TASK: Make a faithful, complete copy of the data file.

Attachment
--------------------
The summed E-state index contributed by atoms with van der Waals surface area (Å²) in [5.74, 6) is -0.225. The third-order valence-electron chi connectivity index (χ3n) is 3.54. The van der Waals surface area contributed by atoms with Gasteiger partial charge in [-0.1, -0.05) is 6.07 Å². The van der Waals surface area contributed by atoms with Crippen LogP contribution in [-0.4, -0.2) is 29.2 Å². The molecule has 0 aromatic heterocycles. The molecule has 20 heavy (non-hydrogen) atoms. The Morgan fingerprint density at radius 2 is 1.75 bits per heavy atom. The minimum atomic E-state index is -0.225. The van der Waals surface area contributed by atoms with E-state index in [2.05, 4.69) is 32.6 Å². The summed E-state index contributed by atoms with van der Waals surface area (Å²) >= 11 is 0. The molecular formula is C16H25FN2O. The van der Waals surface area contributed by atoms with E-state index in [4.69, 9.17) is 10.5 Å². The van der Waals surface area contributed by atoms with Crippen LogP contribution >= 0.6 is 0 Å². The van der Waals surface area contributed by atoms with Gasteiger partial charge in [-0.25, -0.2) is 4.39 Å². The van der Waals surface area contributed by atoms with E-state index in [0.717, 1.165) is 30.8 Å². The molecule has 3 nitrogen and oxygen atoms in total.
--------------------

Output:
The summed E-state index contributed by atoms with van der Waals surface area (Å²) in [5.74, 6) is -0.225. The third-order valence-electron chi connectivity index (χ3n) is 3.54. The van der Waals surface area contributed by atoms with Gasteiger partial charge in [-0.1, -0.05) is 6.07 Å². The van der Waals surface area contributed by atoms with Crippen LogP contribution in [-0.4, -0.2) is 29.2 Å². The molecule has 0 aromatic heterocycles. The molecule has 20 heavy (non-hydrogen) atoms. The Morgan fingerprint density at radius 2 is 1.75 bits per heavy atom. The minimum atomic E-state index is -0.225. The van der Waals surface area contributed by atoms with E-state index in [2.05, 4.69) is 32.6 Å². The summed E-state index contributed by atoms with van der Waals surface area (Å²) >= 11 is 0. The molecular formula is C16H25FN2O. The van der Waals surface area contributed by atoms with E-state index in [4.69, 9.17) is 10.5 Å². The van der Waals surface area contributed by atoms with Crippen LogP contribution >= 0.6 is 0 Å². The van der Waals surface area contributed by atoms with Gasteiger partial charge in [-0.25, -0.2) is 4.39 Å². The van der Waals surface area contributed by atoms with E-state index in [0.717, 1.165) is 30.8 Å². The molecule has 3 nitrogen and oxygen atoms in total.